Practicing in Southern California, I often see patients who will select the best in athletic footwear, but then come into my office and routinely report wearing ill-fitting or poorly supportive shoes or sandals for non-athletic activities.  I’ve learned that if you can twist a shoe or sandal like a rolled newspaper, then there isn’t much mid-foot support. Use of relatively inexpensive over-the-counter arch supports in daily use shoes can allow one to be both fashionable and functional, while leaving sandals for the pool or beach.



Dr. Koutures Speaks at ABT-Gillespie School at Segerstrom Center on Young Dancer Health

How Little Limitations in Big Toe Motion Cause Big Problems in Dancers

In my evaluations of dancers with foot, ankle, knee or even hip pain, I tend to find that the root cause of these issues often starts with abnormal motion of the big toe joint (aka first metatarsalphalangeal joint or 1st MTP joint).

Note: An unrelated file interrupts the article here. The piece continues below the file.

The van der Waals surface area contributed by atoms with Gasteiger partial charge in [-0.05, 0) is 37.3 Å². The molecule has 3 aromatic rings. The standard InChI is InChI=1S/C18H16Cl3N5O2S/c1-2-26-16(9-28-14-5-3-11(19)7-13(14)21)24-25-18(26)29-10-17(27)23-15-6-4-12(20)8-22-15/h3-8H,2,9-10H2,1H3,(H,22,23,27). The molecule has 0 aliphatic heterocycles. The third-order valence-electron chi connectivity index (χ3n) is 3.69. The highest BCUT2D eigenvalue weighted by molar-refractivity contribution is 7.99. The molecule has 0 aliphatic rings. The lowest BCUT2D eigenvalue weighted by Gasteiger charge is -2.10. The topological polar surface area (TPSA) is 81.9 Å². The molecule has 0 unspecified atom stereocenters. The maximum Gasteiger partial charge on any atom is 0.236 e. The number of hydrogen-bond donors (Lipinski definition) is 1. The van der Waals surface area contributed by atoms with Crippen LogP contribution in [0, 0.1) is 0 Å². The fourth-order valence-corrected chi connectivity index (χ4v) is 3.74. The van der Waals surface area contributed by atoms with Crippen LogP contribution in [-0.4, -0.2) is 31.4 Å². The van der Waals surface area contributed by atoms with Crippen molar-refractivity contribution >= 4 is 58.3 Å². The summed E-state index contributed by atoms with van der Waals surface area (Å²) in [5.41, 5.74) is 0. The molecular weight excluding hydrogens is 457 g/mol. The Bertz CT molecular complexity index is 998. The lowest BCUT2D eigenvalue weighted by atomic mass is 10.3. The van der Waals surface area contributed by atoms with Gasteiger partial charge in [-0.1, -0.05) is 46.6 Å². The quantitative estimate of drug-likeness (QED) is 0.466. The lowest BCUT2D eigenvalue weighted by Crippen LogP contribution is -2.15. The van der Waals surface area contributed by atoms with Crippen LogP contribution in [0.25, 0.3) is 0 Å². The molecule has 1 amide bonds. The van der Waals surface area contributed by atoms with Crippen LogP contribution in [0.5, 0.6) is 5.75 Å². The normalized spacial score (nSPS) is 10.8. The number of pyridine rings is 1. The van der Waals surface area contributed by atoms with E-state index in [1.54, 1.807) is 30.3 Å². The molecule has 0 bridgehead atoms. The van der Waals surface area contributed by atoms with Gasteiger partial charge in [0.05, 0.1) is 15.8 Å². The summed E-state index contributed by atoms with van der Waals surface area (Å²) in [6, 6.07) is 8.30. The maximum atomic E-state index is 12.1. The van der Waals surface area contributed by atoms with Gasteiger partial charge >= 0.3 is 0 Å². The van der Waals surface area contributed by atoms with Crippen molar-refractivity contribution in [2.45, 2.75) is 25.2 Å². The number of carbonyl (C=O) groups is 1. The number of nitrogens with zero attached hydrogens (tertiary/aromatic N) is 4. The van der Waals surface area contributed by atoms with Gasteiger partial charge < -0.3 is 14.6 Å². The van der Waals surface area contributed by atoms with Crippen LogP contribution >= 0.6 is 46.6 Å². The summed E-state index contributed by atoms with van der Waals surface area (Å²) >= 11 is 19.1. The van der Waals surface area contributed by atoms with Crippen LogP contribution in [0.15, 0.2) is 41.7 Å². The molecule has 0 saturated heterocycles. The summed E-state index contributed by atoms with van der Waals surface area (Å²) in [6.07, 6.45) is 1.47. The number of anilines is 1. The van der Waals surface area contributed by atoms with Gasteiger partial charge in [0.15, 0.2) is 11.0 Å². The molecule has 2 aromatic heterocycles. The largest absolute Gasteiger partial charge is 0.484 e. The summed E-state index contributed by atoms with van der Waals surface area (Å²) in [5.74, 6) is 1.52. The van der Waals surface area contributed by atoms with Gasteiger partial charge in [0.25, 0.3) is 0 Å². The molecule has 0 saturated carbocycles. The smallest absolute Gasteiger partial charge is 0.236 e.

While some may question how such a small joint can cause such a great list of problems, a quick review of common dance positions provides reasons why optimal big toe function is so essential for healthy dance.

In demi-pointe, a dancer ideally should achieve full big toe dorsiflexion, which is where the big toe is able to be lifted up in the air and positioned closer to the rest of the foot.



Limitations in big toe dorsiflexion, known as hallux rigidus, lead to painful compensations or changes in function at several joints:

  • Sickling or putting more pressure on the outside of the foot which not only does not look appealing, but increases the risk of ankle sprains or even damage to the bones on the outside of the foot



  • Forcing the knees into a more forward position (can't see toes when in squatting position) which places abnormal stresses on the front of the knee joint